By the time I got home to Phoenix I was thinking of selling “Daisy” and when Ron got home, he was having the same thoughts, so he put her up for sale at Sun City RV, and she eventually sold.  Than we were TRAILERLESS !!!


We are  now the owners of a Coleman Lantern travel trailer.  We just returned from 4 days in Sedona and it was great.


We loved the fact that i has a private queen sized bed, and also double sized bunk beds.

We also are excited about the outside bbq and refrigerator.  It is great for sitting outside, having a little vino, cooking and eating.

The bunk beds are plenty wide enough for one person and their personal items.

The wood floors and the venetian blinds are a plus.

We think the securing and the hook up will be easy when new habits are formed.


The bathroom is VERY small, especially for a handicapped person.

There is no ladder provided for the bunk beds, and they are difficult to make up.

Some of the venetian blinds lack wands for closing.

I can find no place to put a litter box.

The 3 steps provided for entry into the trailer are not adequate, and should be 4 steps, and another handle should be installed, for children and the handicapped.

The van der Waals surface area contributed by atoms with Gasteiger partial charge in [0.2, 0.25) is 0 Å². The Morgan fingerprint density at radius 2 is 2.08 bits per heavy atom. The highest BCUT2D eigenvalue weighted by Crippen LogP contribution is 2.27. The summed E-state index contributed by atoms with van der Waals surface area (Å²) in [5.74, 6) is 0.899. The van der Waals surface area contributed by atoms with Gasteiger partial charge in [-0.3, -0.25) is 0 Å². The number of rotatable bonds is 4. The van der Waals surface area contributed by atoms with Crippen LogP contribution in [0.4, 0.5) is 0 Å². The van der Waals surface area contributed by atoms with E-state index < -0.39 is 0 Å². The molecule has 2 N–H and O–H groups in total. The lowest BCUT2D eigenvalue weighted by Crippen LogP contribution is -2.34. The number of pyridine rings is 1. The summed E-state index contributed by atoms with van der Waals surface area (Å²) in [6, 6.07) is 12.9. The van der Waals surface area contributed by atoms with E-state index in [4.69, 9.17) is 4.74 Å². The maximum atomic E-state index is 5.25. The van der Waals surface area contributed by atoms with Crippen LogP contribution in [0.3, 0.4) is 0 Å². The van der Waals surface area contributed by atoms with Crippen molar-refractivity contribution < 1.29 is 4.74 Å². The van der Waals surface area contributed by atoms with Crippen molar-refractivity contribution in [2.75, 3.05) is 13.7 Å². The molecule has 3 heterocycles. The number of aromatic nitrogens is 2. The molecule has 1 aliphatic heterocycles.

RV parks are known for being dog and animal friends.  Many of them have areas just for dogs.


To summarize, I would say that, if you are thinking of purchasing a travel trailer, study and research for one that meets your needs.

We are senior citizens, so we need one that is non-sway  and maintenance free.

Make sure your significant partner is “handy” and strong enough to hook  up the sway bars and a good enough driver to back up the vehicle to hook on to the trailer.  (I would hate to think I would have to do it.)

Make sure it has the features you like, such as floors, drapes, blinds, microwave, and KNOW THE SIZE OF BATHROOM YOU LIKE AND NEED.

Make sure it has a wide wheel base to eliminate swaying, BUT get sway bars anyway.

All trailers I have seen have gas stoves;  so, if you prefer electricity, as I do, get used to microwave cooking.  Make sure you have a toaster and an electric coffee pot.  I also have a George Foreman Grill for when I do not want to BBQ outside.

More and more people are enjoying travel trailers, many are selling their homes and living full time in them.

Good luck and I hope I have helped you a little in your search for the perfect travel trailer for you.

Please comment or leave any questions below.

Thank you,

Janice Kirk Gustafson


  1. Hello Janice,